Eudists consider formation to be lifelong. A candidate’s formation begins long before he seeks admittance in the Congregation of Jesus and Mary.  It was nurtured since his birth especially in the family and the parish. Many life experiences and studies, formal and informal, have helped him grow as a person and as a Christian.

 

His specifically Eudist formation begins when the prospective candidate makes contact with a Eudist and begins to know the Congregation through a local community. After a period of mutual getting acquainted, the person asks to join the program of initial formation.  This period of initial formation is called “probation” and is the heart of the preparation for the definitive act of incorporation by which a man makes a lifetime and permanent commitment to the Congregation.  However, Eudists consider that their formation is ongoing for the rest of their lives.

 

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A candidate’s formation begins long before he seeks admittance in the Congregation of Jesus and Mary.  It was nurtured since his birth especially in the family and the parish.  Many life experiences and studies, formal and informal, have helped him grow as a person and as a Christian.

 

community

Special emphasis is given to the ministry of the community and its members. One of our mottos is “Together for the Mission.” In that sense, community life is important because it supports each member in his apostolic and spiritual commitment.

 

 

 

Because the Congregation of Jesus and Mary is a society of apostolic life, its members take no vows and wear no special habit.  The formation is similar to that of a diocesan priest.  There is no postulancy, novitiate, or other things associated with religious life.  Special emphasis is given to the ministry of the community and its members. One of our mottos is “Together for the Mission.”  In that sense, community life is important  because it supports each member in his apostolic and spiritual commitment.  The following is a brief outline of Eudist formation:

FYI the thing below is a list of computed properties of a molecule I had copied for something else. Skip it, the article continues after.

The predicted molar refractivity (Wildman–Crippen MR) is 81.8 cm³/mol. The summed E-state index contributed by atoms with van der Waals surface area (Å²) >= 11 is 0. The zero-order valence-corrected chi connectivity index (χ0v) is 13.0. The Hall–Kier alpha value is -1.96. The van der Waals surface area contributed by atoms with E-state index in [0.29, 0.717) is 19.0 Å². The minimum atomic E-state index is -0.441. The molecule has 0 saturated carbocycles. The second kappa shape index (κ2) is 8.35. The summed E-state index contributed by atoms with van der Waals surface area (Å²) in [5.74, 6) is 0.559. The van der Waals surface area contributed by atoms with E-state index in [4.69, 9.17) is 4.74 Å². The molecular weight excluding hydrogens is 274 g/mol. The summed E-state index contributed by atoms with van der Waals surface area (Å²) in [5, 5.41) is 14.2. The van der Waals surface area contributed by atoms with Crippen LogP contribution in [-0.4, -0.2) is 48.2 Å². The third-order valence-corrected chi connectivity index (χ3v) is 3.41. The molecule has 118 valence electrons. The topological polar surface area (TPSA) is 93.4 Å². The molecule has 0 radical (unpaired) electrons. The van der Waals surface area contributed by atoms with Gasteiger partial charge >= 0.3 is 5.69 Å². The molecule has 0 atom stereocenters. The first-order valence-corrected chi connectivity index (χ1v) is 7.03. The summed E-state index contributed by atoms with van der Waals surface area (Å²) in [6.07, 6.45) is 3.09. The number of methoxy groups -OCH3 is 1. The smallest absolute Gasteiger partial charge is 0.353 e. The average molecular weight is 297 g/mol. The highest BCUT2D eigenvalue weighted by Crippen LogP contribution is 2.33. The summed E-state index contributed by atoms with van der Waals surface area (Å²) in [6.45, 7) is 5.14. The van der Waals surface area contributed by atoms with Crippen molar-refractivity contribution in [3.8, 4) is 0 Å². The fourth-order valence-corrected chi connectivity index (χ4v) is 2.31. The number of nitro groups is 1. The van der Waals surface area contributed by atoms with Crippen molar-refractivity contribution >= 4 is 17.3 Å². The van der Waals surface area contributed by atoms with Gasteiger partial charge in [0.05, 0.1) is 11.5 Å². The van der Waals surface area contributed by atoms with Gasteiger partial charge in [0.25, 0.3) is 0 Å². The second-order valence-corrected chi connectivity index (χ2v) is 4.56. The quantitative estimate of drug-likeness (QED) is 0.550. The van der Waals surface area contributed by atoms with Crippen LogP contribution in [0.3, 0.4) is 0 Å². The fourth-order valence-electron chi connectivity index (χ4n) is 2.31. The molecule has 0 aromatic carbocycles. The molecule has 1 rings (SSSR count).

There are many ways that a man comes to know about the Congregation of Jesus and Mary. It may be through personal contact with a Eudist or one of our Sister communities, through a brochure, a poster or a website, or through a JPII81-14vocation campaign. Sooner or later, he will begin a process that leads to knowing better the Eudists through a local community.  Through a contact person, he will be invited to spend time with the community through regular visits or possibly an extended stay in the community. This enables him to know the Congregation better by seeing first hand its lifestyle and mission. In turn, the community comes to know better the prospective applicant.  This process of “mutual acquaintance” has no time limit and is determined on a case to case basis.  It concludes when the man is ready to seek admission to the Congregation and the local community is ready to receive his application.

 

Personal Responsibility & Autonomy

The Eudists subscribe fully to the approach to formation given in Program of Priestly Formation.  That document teaches that the #1 formator is the Holy Spirit.  The next formator, in order of importance after the Holy Spirit, is the candidate himself.  Therefore, Eudist formation puts a great emphasis on the candidate taking responsibility for his own formation.  With the guidance of his formators, he outlines his goals and the means for attaining them.  Within the community he learns to balance personal autonomy with the common good.  He is helped to develop his own gifts and talents while exploring ways to put them at the service of the Congregation and its mission.  Each candidate is unique and the formation team seeks to encourage personal development and the acceptance of personal responsibility.

 

Ongoing Formation

Eudists see their formation as ongoing and lifelong. For many, the local community is the place where this formation continues, especially through the Community Life Plan.  Some may pursue further studies or develop specific competencies according to their own interests and the needs of the community.  However this formation may be accomplished, as individuals and as a community, Eudists continue their human, spiritual, intellectual, pastoral and community formation for their entire lives. 
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